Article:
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September, 2004 - editor.  A discussion of the installation of the electric system in the cool thai house in Pattaya, Thailand.  Pictures showing various steps in the implementation of the electric system.

The original guy doing the electric wasn't too knowledgeable about electric.  Finally we found a electrician within the neighborhood who turned out to be a great help.  For a small project like this there is a lot of electric components.

First off, the house uses grounded electrical throughout.  This isn't the standard yet, by in large part due to the fact that most electric appliances don't come with the ground plug.  However, now they are starting to require that all new houses install grounded electric.  When the electric department inspector came to inspect the electric to give the OK to switch on the permanent city power, the inspector was asking questions about the ground.  He wanted to know the size of the ground wire, the size of the metal with is to earth and how deep the metal runs in the ground.  In this case; the metal rod runs into the ground 1.8 meters, it is 4 hun, the ground wire (grounding electrode conductor) is size 16.  In any event he approved the electrical, and then went to do other houses which I know for sure were done without grounded electrical.  These got passed also, but who knows if payola was involved.  In the last rental house I was in, if I wanted to plug in a USB cable to the back of my computer I would switch off the computer and then turn off the power.  Sometimes I would still get a shock which always puzzled me.  In any event, here the computer can be touched at will and there is no shock!

There are 35 recessed lighting receptacles and 5 ceiling fans on the ceiling.  Each ceiling fan is controlled by its own control box which has separate off/on and rotate switches.  In the main entry area the lighting is controlled by 2 dimmer switches.  There is a wall mounted reading light in the entry area that is controlled by its own switch.  There are two three way switches, one controls the patio lighting and the other controls the lighting in the back of the house.  These switches work in combination with an inside and outside switch, and I can say this is a really nice feature.  For example, when you come home at night you can switch on the outside light from the outside, but they can also be switched on or off from the inside.  There is lighting on the front and the sides of the house all controlled by separate switches.  There is also a security light in the front of the house, controlled at the main switchbox upon entry to the house.  The perimeter wall lighting is controlled by a switch at the main switch box.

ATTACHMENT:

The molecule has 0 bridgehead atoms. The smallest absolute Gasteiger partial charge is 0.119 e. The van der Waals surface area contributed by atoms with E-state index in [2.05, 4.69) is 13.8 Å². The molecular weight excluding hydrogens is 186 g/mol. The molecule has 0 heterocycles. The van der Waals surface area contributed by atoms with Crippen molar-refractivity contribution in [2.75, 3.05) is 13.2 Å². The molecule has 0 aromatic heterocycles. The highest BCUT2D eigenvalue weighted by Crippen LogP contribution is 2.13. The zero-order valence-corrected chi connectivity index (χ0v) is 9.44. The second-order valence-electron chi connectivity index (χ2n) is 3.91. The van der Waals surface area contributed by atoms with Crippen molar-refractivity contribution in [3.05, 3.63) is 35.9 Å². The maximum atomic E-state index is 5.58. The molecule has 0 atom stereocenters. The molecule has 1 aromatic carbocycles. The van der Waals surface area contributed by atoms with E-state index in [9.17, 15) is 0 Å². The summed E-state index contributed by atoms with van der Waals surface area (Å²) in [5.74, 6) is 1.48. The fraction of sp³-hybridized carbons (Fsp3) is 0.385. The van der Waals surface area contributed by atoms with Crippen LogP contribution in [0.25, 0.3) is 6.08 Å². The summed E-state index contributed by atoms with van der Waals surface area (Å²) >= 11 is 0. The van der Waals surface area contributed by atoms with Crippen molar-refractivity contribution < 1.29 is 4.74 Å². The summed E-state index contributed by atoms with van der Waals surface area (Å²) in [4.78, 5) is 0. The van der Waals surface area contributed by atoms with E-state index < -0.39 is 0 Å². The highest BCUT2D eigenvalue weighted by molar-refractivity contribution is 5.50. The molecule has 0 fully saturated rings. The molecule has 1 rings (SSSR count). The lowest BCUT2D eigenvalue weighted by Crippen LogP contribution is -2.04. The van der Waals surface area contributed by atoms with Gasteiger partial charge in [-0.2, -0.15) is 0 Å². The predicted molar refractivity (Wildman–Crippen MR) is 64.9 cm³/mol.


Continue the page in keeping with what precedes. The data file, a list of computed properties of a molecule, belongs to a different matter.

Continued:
The two water pumps have an outside switch box, but both feed into one station on the circuit breaker.  The circuit breaker has eight stations as follows; kitchen, hot water heater, small bathroom (along with the outside lighting and dining area), office, bedroom, large bathroom, pumps and finally the entry room.

PVC conduit is run up the wall to house the electrical.  (22-Mar-04)

A small outlet box being set in place.  (02-Apr-04)
The PVC is then cemented in place.
Opening being made for the circuit breaker.  (12-May-04)
A recessed lighting hole.  The electrical wires which are housed in PVC conduit.
The electrician expounding on all things electrical.  (18-May-04)
There is always a trio of wire, red is positive, white is negative and green is the ground.
The entry switch box with 6 groups of wires.  On the left is the electrical for a fan.  (23-May-04)
Another shot of electrical PVC conduit.  The switchbox mounted above the wall on the left really isn't necessary.  It was installed by the first electrician.
Sadly the first electrical guy didn't really do too good a job.  For example, here we discover the large socket outlet boxes are set in the wrong orientation.  (26-May-04)
So they need to get chipped out.
And reset again.  Notice now how the tabs are on the left and right side.
The back of the back outside switch box.  (31-May-04)
This is an after the fact picture - but shows where the ground is run to earth, just to the left of the PVC.  This is the front of the driveway adjacent to the patio.  The ground wire (grounding electrode conductor) is size 16, which runs to a piece of metal rod with is run into the ground 1.8 meters.  The metal is 4 hun.  Of significance, since surprisingly the electric department inspector wanted to know the specifics, as now apparently grounded electrical is required by the electric department.  (02-Jun-04)
Under the patio runs this PVC which feeds the lighting on the wall and then runs to the pumps.  (03-Jun-04)
The electrical systems feeds the 35 down lights and 5 fans hooked on the ceiling.  (18-Jun-04)
Preparing the circuit breaker.  (19-Jun-04)
The inside of the mounted circuit breaker.  This is still in progress, the ground wires (grounding electrode conductors) are still to be added.
Setting up a switch box for the two water pumps on the outside wall.  (29-Jun-04)
This electrical in the front on the left of the gate is used to split off the electrical to feed the perimeter wall lighting and the pumps.
The electric department hooking up electrical for the street.  (12-Jul-04)
The official electric meter at the street.  (21-Aug-04)
Larger socket receptacles used in the kitchen.
This shows a large socket box with 5 small plugs and a telephone connection.  The only problem with these small socket receptacles being so close together is you cannot really use two adjacent plugs, because typically plugs will be a bit too wide.
The electric is feed in from the street to the roof and attaches here.
The completed inside of the 8 station circuit breaker.  Note the addition of the ground wires (grounding electrode conductor).  (09-Sep-04)
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